Sprietsma v. Mercury Marine

RESPONDENT:Mercury Marine
LOCATION:United States Court of Appeals for the Ninth Circuit

DOCKET NO.: 01-706
DECIDED BY: Rehnquist Court (1986-2005)
LOWER COURT: Supreme Court of Illinois

CITATION: 537 US 51 (2002)
ARGUED: Oct 15, 2002
DECIDED: Dec 03, 2002

Leslie A. Brueckner – on behalf of the Petitioner
Malcolm L. Stewart – on behalf of the United States, as amicus curiae, supporting the Petitioner
Stephen M. Shapiro – on behalf of the Respondent

Facts of the case

Rex Sprietsma’s wife was killed in a boating accident when she was struck by the propeller of a motor made by Mercury Marine. Sprietsma sued Mercury Marine under Illinois common law, alleging that his wife’s injuries were caused by an unreasonably dangerous motor. The trial court, the intermediate court, and the Illinois Supreme Court all dismissed the complaint, finding the Federal Boat Safety Act of 1971 (FBSA) preempted such state common-law claims.


Does the Federal Boat Safety Act of 1971 preempt state common-law claims related to propeller safety?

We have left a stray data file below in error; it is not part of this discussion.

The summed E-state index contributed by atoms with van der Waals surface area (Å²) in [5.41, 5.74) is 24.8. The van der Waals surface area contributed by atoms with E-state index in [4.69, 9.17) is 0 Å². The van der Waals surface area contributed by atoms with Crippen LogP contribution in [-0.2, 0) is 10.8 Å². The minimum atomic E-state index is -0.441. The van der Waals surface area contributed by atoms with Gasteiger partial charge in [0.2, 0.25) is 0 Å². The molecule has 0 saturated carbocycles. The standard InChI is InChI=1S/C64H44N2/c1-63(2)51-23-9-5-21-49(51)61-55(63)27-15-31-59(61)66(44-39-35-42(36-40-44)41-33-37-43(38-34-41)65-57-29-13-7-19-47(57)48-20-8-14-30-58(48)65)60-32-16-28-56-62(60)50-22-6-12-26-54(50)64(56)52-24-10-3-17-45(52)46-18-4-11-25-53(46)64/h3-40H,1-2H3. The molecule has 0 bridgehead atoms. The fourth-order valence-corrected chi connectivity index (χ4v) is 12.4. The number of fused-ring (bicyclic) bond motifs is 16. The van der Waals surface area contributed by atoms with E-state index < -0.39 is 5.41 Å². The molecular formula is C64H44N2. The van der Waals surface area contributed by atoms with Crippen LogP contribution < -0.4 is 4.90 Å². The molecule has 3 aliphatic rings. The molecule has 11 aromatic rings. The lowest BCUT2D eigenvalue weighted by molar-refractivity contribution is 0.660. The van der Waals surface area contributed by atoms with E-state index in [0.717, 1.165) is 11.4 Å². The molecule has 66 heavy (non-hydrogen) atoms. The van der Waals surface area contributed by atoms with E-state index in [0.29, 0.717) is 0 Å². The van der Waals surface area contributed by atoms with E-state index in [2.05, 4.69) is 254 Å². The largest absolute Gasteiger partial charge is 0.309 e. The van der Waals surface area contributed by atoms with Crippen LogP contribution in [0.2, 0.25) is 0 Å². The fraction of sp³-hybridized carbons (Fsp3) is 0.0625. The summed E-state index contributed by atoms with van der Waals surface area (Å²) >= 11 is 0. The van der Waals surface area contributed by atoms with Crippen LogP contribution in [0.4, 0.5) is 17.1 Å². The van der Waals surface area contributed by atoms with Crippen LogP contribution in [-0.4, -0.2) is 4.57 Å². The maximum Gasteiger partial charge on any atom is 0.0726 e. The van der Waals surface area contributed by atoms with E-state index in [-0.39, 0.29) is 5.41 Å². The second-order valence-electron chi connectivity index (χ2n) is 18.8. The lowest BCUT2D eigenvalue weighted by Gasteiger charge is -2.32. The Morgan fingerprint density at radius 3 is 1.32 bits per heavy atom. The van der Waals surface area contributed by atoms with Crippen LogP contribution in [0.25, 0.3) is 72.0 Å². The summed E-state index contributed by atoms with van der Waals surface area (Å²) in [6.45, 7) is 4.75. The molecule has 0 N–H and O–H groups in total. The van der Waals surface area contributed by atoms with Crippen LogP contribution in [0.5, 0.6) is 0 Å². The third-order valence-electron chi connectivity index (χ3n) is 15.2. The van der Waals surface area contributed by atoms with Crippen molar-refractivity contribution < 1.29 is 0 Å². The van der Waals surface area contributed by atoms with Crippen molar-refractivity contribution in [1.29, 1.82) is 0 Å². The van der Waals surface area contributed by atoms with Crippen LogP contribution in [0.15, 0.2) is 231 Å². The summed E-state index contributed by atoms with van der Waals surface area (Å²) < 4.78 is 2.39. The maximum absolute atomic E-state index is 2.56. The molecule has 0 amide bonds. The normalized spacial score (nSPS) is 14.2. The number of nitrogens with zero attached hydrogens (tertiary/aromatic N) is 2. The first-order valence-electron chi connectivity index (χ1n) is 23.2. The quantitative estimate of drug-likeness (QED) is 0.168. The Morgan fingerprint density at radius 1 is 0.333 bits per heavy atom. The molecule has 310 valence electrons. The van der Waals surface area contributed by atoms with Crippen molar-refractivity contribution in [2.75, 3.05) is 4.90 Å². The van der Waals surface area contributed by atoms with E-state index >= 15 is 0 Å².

Media for Sprietsma v. Mercury Marine

Audio Transcription for Oral Argument – October 15, 2002 in Sprietsma v. Mercury Marine

Audio Transcription for Opinion Announcement – December 03, 2002 in Sprietsma v. Mercury Marine

John Paul Stevens:

I have the opinion to announce in No. 01-706, Sprietsma against The Brunswick Corporation, a case that comes to us from the Supreme Court of Illinois.

Petitioner’s wife suffered fatal injuries when she fell off a motorboat and was struck by its propeller.

Petitioner brought a state law tort suit against respondent, the manufacturer of the motorboat alleging that it had manufactured an unreasonably dangerous product, because, among other things, the motor was not protected by a propeller guard.

The State Court’s held that the action was preempted by the Federal Boat Safety Act, a statute enacted by Congress in 1971 to improve the safe operation of recreational boats.

The statute gives the Secretary of Transportation authority which has been delegated to the Coast Guard to issue regulations establishing minimum safety standards for recreational vessels and associated equipment.

We granted certiorari to decide whether petitioner’s action is preempted either by the federal statute itself or by a decision of the Coast Guard in 1990 not to promulgate a regulation requiring propeller guards on motorboats.

For reasons stated in a unanimous opinion filed with the Clerk, we hold that petitioner’s action is not preempted and therefore reverse the judgment of the Illinois Supreme Court.